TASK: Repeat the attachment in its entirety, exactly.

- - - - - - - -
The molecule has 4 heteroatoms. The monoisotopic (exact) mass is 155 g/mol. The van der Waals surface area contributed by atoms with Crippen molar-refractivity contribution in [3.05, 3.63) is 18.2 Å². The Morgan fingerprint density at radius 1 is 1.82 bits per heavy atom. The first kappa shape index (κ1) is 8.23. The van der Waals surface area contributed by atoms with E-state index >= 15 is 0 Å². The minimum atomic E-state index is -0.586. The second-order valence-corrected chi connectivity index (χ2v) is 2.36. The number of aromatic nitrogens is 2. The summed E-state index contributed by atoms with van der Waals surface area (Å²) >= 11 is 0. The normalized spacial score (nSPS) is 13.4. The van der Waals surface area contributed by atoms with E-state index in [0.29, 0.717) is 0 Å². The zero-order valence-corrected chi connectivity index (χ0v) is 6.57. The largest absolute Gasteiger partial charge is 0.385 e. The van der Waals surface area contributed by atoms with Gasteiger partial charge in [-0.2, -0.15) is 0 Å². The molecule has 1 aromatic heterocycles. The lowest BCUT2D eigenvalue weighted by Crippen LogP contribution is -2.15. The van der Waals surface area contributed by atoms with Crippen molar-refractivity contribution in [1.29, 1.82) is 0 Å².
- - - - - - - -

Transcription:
The molecule has 4 heteroatoms. The monoisotopic (exact) mass is 155 g/mol. The van der Waals surface area contributed by atoms with Crippen molar-refractivity contribution in [3.05, 3.63) is 18.2 Å². The Morgan fingerprint density at radius 1 is 1.82 bits per heavy atom. The first kappa shape index (κ1) is 8.23. The van der Waals surface area contributed by atoms with E-state index >= 15 is 0 Å². The minimum atomic E-state index is -0.586. The second-order valence-corrected chi connectivity index (χ2v) is 2.36. The number of aromatic nitrogens is 2. The summed E-state index contributed by atoms with van der Waals surface area (Å²) >= 11 is 0. The normalized spacial score (nSPS) is 13.4. The van der Waals surface area contributed by atoms with E-state index in [0.29, 0.717) is 0 Å². The zero-order valence-corrected chi connectivity index (χ0v) is 6.57. The largest absolute Gasteiger partial charge is 0.385 e. The van der Waals surface area contributed by atoms with Gasteiger partial charge in [-0.2, -0.15) is 0 Å². The molecule has 1 aromatic heterocycles. The lowest BCUT2D eigenvalue weighted by Crippen LogP contribution is -2.15. The van der Waals surface area contributed by atoms with Crippen molar-refractivity contribution in [1.29, 1.82) is 0 Å².